Armed with CLFMI Statistical Reports, then-President Sonny Long and CLFMI Legal Counsel Steve Creskoff met with ITC officials to argue the case for the classification breakout. After being shown the rising amounts of imports and the flatness of the domestic industry, ITC officials agreed that there was enough potential harm to the industry to warrant the expense. Since then, the ITC has tracked imports of metallic and color coated chain link fabric and made those figures available to CLFMI each quarter, helping CLFMI members better understand the global marketplace.

7. Inclusion of CLFMI Recommendations in CPSC Swimming Pool Guidelines

In the late 1980’s a disturbing upswing in number deaths of young children in home swimming pools throughout the U.S. caused the Consumer Product Safety Commission (CPSC) to re-examine the guidelines for swimming pool safety (Note: At one point drowning in a home swimming pool was the #1 killer of children under 5 in California). CLFMI was invited to participate in discussions with CSPC regarding what types of perimeter fencing should be recommended and/or approved under CSPC safety guidelines. CLFMI was instrumental in having chain link fence identified as a practical and safe option. The Institute also helped gain inclusion of knuckle/knuckle designs for the fences

8. Publication of the CLFMI Bar Coding Guide

By the 1990’s CLFMI member companies had begun to computerize almost all of not only their administrative activities but also inventory control and other production-related functions. Since much of this computerization was designed to reduce costs, the Institute polled members to determine what items common to all producers might be standardized in order to assist with these cost reduction efforts.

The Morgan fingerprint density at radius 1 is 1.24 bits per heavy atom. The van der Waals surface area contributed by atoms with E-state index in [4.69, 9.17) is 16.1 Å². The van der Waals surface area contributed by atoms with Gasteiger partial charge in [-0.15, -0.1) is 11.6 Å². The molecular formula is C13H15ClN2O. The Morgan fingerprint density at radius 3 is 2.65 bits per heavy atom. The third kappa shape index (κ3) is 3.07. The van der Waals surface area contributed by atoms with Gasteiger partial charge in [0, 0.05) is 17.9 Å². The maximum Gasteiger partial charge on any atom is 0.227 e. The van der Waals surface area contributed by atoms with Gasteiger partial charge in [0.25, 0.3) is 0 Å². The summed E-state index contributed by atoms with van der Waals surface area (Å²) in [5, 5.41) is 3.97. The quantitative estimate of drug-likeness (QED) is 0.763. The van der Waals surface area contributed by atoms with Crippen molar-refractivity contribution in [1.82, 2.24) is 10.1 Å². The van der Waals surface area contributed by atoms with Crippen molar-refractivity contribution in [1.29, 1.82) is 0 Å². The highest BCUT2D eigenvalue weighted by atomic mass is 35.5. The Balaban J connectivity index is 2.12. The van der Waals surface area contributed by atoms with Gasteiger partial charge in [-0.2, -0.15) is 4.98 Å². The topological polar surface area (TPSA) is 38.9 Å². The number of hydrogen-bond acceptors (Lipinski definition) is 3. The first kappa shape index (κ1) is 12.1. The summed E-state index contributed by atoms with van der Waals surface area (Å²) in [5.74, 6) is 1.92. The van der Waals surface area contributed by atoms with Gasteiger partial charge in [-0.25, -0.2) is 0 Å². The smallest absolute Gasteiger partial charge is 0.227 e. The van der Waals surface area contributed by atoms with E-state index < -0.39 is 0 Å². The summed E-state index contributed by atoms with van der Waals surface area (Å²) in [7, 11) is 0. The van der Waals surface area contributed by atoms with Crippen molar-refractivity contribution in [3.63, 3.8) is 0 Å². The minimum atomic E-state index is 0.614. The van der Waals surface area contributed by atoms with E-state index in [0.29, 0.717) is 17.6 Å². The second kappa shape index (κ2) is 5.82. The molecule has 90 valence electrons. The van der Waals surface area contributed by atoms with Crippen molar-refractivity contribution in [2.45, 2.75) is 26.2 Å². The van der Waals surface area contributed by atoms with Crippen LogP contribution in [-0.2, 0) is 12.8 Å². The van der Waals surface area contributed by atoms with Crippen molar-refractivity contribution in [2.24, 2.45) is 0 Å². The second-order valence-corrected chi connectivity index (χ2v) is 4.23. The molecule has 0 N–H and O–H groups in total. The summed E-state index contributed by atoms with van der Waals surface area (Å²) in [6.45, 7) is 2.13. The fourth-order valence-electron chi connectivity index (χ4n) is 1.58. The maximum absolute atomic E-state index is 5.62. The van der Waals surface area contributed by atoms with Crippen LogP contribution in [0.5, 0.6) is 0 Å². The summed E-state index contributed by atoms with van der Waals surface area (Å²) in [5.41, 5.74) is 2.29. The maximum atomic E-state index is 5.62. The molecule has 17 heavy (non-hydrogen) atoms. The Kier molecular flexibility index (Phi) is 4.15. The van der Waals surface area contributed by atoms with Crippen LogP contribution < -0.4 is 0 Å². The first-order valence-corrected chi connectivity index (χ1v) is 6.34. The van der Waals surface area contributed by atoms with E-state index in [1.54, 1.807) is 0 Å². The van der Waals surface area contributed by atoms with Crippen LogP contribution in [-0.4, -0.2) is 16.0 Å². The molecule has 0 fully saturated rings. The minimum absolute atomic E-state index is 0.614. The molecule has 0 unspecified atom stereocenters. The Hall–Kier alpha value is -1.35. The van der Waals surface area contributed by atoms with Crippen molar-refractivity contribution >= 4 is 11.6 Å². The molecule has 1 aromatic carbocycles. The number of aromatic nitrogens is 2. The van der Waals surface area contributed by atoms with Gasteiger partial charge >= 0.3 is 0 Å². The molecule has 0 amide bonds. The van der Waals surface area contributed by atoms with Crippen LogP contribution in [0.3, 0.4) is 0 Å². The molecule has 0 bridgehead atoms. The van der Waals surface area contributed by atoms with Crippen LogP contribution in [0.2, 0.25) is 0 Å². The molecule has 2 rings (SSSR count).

One item identified as costly and overlapping was the bar coding system used by industry firms. CLFMI developed a voluntary universal bar coding system to help members not only standardize their own systems but to aid customers, suppliers and other industry partners in dealing with member firms.

9. Inclusion of CLFMI in DHS Fencelab Program

As the post-9/11 world led to the creation of the Department of Homeland security (DHS) and other safety agencies, CLFMI became more and more engaged with the security industry at all levels. When the U.S. Government announced a major program (including hundreds of miles of fencing) to protect the U.S.-Mexican border from illegal immigrants, CLFMI became immediately involved. Through the combined efforts of members and staff, CLFMI was able to meet with key DHS officials, testify before Congress, and increase awareness of chain link fence’s capabilities to meet border protection requirements.

Among the activities undertaken by the government to determine what products and services to use on the border, a FenceLab program was set up by DHS and its contractors to do testing on various fencing systems. CLFMI monitored this program carefully and was instrumental in assuring that security-grade chain link fencing systems were included among those tested for use on the border. Although other products were selected to be the material of choice for the first part of the border fence, the chain link systems tested well during FenceLab and left government and private security professionals open to using chain link on future security projects.

10. Development of the CLFMI Wind Load Guide

In response to ongoing requests from engineers and architects, CLFMI developed its own comprehensive Wind Load Guide for the Selection and Spacing of Line Post and Line Post Spacing. This gave specifiers a “one stop” document incorporating ASCE and other pertinent guidelines and standards.